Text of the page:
Nice, huh?

  • The next logical step would be to integrate back to applications to enrich the incoming data from the event and ensure that it has all it needs to be properly sent as an SMS notification. For example the mobile number to send the notification to. 

MuleSoft simplifies this task, by using hundreds of out of the box connectors available in Anypoint Exchange – However this step falls outside the scope of this PoC that focuses on explaining the Event Choreography pattern.

Since we already include the mobile number as part of the event’s payload, we can move on to the next step that is publishing this event into a guaranteed delivered queue, that will then be processed by “Microservice C” to send the actual SMS notification.

Publishing Events to a Queue

Once Microservice B receives an incoming event message, it will push it into a queue that will guarantee the delivery of the SMS notifications.

  • Drag a publish step in front of the logger processor, inside patientsFlow.
  • Click on this Publish step and make sure the Connector Configuration is set to the default connection that we created previously.
  • Set Destination Name to: q/patients/tests/results/notifications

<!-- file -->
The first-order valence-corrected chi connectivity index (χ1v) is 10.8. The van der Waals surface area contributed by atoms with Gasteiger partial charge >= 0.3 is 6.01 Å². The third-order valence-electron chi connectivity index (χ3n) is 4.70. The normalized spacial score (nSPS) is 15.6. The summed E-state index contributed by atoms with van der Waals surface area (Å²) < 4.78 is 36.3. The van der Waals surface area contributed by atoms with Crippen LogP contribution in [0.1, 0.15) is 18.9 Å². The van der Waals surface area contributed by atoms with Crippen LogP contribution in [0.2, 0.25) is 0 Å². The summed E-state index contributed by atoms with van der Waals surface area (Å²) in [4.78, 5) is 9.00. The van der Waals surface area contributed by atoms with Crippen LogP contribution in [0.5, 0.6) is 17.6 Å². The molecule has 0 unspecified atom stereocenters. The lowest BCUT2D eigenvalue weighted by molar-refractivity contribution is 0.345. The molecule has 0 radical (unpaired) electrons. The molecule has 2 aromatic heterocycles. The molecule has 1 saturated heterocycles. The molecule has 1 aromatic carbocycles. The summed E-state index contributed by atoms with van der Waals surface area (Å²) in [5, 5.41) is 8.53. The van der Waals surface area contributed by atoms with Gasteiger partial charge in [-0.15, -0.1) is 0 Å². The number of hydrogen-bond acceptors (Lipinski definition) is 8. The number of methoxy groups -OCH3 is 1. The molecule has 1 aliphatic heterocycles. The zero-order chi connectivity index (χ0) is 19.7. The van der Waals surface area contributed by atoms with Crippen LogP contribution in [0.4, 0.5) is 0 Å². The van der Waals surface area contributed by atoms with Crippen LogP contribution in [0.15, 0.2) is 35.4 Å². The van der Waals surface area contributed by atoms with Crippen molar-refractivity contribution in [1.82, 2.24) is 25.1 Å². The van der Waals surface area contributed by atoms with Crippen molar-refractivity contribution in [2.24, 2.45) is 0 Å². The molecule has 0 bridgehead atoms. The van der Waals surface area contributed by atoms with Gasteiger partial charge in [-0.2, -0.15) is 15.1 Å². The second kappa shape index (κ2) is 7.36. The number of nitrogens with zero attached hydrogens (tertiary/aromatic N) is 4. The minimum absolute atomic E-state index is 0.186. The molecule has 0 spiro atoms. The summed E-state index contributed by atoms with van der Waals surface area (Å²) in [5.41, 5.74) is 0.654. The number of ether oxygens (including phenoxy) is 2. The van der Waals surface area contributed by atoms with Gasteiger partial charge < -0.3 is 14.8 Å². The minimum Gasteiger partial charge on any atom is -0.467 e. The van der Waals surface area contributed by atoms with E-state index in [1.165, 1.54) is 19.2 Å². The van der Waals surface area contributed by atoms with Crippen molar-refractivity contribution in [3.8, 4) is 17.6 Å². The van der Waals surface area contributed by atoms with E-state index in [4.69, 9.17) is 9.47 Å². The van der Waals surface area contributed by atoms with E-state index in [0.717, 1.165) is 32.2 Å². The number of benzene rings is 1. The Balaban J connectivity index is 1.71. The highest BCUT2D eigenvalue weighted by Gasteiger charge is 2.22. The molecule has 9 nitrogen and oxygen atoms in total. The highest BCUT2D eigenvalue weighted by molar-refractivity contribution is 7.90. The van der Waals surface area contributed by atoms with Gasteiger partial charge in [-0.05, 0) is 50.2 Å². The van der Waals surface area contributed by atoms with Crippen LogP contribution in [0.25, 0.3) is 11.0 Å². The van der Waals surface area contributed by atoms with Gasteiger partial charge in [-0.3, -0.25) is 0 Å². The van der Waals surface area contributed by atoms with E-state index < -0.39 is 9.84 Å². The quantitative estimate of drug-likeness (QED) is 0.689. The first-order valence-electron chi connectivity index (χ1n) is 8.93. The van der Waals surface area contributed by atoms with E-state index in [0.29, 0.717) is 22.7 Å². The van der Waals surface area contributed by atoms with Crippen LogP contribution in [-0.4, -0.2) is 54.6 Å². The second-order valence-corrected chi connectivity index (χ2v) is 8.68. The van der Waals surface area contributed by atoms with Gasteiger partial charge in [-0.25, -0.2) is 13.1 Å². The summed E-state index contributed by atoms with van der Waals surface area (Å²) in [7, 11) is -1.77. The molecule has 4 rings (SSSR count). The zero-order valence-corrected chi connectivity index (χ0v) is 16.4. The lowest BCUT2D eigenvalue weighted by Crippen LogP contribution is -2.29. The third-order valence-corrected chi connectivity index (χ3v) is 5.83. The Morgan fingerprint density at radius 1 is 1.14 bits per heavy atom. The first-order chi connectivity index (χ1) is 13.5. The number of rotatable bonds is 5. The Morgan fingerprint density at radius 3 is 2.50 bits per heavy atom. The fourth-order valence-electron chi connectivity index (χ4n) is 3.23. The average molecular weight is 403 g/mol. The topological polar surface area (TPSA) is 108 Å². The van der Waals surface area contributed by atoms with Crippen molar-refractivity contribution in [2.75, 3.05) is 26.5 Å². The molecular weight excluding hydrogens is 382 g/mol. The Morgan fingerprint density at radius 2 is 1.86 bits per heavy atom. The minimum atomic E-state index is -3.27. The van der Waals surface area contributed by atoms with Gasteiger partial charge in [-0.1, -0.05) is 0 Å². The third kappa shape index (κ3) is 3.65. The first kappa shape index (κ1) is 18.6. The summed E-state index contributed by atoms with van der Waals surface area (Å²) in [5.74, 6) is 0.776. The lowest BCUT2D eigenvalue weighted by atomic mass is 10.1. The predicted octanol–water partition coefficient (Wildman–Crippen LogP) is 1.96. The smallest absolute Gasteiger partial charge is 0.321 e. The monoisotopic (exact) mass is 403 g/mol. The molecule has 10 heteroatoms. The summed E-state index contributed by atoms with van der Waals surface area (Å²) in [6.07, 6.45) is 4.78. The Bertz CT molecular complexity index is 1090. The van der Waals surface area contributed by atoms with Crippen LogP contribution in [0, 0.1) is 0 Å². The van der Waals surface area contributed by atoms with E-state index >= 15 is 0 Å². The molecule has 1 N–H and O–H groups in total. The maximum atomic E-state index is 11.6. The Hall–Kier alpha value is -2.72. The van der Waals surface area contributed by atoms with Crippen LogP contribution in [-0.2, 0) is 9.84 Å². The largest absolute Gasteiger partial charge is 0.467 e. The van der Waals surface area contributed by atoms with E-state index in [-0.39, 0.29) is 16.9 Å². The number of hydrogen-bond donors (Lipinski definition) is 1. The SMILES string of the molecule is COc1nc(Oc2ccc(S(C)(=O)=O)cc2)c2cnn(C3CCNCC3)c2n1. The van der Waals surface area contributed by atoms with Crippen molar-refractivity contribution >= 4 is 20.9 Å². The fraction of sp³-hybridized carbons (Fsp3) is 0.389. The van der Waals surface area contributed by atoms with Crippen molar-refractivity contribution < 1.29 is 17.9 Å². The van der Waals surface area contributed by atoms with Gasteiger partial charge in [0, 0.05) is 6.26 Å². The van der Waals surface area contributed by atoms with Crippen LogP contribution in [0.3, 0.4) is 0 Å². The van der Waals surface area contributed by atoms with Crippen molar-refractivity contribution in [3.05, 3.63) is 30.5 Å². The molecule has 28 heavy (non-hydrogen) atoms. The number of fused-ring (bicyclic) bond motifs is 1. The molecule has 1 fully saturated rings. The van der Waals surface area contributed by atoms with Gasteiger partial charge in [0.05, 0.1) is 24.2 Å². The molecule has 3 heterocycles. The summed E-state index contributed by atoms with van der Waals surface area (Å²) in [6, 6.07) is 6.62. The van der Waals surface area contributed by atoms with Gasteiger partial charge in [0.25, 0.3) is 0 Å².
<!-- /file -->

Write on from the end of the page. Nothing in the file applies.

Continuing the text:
• Set Destination Type to: QUEUE
  • Set the Message Content Type to: application/json
  • Save All.

Before testing the project, let’s create the queue in Solace Event Broker.

  • Go back to the Solace web console and click Queues on the left menu.
  • Click the + Queue green button at the top right of the console.
  • Set Queue name to: q/patients/tests/results/notifications
  • Click Create. Then, set the Owner to default 
  • Save the changes.
  • A new queue will be created.

Great, now, we can run and test our Mule project.

  • Run and Test the Mule project in Studio again. 
  • You should see the message coming to the Topic as it did before. However, now it will also be published into the queue. 

In order to validate this, go to the Solace Web Console and click on the new Queue. Notice that a new message was created.

  • If you click on the Messages Queued tab, you can see more details about this new message.
  • However, notice that it is still marked as undelivered. That’s because we have not yet created the third and last microservice that will consume the message and send the SMS notifications.

Subscribing to our Queue

Similarly as we subscribed “Microservice B” to the Topic, “Microservice C” will subscribe to our Queue and then use the incoming message to send an SMS notification.